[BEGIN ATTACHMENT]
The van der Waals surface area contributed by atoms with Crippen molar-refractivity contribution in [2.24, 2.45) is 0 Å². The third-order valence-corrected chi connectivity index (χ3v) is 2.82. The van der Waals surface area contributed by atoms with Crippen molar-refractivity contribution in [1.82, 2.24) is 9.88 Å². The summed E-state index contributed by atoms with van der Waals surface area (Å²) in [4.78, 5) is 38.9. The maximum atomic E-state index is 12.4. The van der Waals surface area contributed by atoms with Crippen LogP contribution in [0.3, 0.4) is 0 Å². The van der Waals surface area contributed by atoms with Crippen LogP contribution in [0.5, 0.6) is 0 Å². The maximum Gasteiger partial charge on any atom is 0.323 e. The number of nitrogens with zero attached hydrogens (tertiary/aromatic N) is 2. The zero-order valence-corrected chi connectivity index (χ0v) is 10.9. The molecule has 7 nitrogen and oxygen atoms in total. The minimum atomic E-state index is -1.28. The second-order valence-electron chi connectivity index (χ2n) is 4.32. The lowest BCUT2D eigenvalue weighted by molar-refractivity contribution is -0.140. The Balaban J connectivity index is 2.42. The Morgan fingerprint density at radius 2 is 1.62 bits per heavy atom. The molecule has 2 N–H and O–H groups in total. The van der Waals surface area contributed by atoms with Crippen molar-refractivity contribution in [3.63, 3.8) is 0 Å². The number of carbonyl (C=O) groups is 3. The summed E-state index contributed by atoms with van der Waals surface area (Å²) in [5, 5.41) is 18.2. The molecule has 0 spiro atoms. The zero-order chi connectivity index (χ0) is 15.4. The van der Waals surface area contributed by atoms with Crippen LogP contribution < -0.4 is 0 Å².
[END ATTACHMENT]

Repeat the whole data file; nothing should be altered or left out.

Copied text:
The van der Waals surface area contributed by atoms with Crippen molar-refractivity contribution in [2.24, 2.45) is 0 Å². The third-order valence-corrected chi connectivity index (χ3v) is 2.82. The van der Waals surface area contributed by atoms with Crippen molar-refractivity contribution in [1.82, 2.24) is 9.88 Å². The summed E-state index contributed by atoms with van der Waals surface area (Å²) in [4.78, 5) is 38.9. The maximum atomic E-state index is 12.4. The van der Waals surface area contributed by atoms with Crippen LogP contribution in [0.3, 0.4) is 0 Å². The van der Waals surface area contributed by atoms with Crippen LogP contribution in [0.5, 0.6) is 0 Å². The maximum Gasteiger partial charge on any atom is 0.323 e. The number of nitrogens with zero attached hydrogens (tertiary/aromatic N) is 2. The zero-order valence-corrected chi connectivity index (χ0v) is 10.9. The molecule has 7 nitrogen and oxygen atoms in total. The minimum atomic E-state index is -1.28. The second-order valence-electron chi connectivity index (χ2n) is 4.32. The lowest BCUT2D eigenvalue weighted by molar-refractivity contribution is -0.140. The Balaban J connectivity index is 2.42. The Morgan fingerprint density at radius 2 is 1.62 bits per heavy atom. The molecule has 2 N–H and O–H groups in total. The van der Waals surface area contributed by atoms with Crippen molar-refractivity contribution in [3.63, 3.8) is 0 Å². The number of carbonyl (C=O) groups is 3. The summed E-state index contributed by atoms with van der Waals surface area (Å²) in [5, 5.41) is 18.2. The molecule has 0 spiro atoms. The zero-order chi connectivity index (χ0) is 15.4. The van der Waals surface area contributed by atoms with Crippen LogP contribution < -0.4 is 0 Å².